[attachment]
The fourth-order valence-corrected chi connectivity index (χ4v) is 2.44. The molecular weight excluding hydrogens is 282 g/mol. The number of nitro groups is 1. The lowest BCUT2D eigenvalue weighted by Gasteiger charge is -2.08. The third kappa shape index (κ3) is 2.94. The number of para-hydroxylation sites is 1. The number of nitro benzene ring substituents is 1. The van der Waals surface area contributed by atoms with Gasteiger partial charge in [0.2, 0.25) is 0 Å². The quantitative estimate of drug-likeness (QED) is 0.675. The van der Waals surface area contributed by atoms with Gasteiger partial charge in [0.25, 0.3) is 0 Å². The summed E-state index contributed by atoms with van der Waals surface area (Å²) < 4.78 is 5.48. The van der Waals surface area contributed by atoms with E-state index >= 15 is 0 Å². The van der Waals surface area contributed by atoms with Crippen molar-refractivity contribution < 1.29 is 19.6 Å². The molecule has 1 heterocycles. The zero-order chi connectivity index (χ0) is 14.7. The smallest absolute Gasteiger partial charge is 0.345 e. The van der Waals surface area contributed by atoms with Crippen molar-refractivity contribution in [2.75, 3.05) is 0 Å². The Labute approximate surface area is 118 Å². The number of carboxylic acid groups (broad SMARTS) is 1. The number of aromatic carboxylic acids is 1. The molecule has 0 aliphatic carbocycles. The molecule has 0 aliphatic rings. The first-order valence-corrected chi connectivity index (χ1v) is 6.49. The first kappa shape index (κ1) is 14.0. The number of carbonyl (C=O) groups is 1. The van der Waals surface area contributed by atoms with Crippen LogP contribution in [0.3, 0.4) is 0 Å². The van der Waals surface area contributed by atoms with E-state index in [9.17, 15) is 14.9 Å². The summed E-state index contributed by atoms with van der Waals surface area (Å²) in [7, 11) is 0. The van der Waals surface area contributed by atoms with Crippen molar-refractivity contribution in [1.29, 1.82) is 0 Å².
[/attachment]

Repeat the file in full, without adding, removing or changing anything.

The fourth-order valence-corrected chi connectivity index (χ4v) is 2.44. The molecular weight excluding hydrogens is 282 g/mol. The number of nitro groups is 1. The lowest BCUT2D eigenvalue weighted by Gasteiger charge is -2.08. The third kappa shape index (κ3) is 2.94. The number of para-hydroxylation sites is 1. The number of nitro benzene ring substituents is 1. The van der Waals surface area contributed by atoms with Gasteiger partial charge in [0.2, 0.25) is 0 Å². The quantitative estimate of drug-likeness (QED) is 0.675. The van der Waals surface area contributed by atoms with Gasteiger partial charge in [0.25, 0.3) is 0 Å². The summed E-state index contributed by atoms with van der Waals surface area (Å²) < 4.78 is 5.48. The van der Waals surface area contributed by atoms with E-state index >= 15 is 0 Å². The van der Waals surface area contributed by atoms with Crippen molar-refractivity contribution < 1.29 is 19.6 Å². The molecule has 1 heterocycles. The zero-order chi connectivity index (χ0) is 14.7. The smallest absolute Gasteiger partial charge is 0.345 e. The van der Waals surface area contributed by atoms with Crippen molar-refractivity contribution in [2.75, 3.05) is 0 Å². The Labute approximate surface area is 118 Å². The number of carboxylic acid groups (broad SMARTS) is 1. The number of aromatic carboxylic acids is 1. The molecule has 0 aliphatic carbocycles. The molecule has 0 aliphatic rings. The first-order valence-corrected chi connectivity index (χ1v) is 6.49. The first kappa shape index (κ1) is 14.0. The number of carbonyl (C=O) groups is 1. The van der Waals surface area contributed by atoms with Crippen LogP contribution in [0.3, 0.4) is 0 Å². The van der Waals surface area contributed by atoms with E-state index in [9.17, 15) is 14.9 Å². The summed E-state index contributed by atoms with van der Waals surface area (Å²) in [7, 11) is 0. The van der Waals surface area contributed by atoms with Crippen molar-refractivity contribution in [1.29, 1.82) is 0 Å².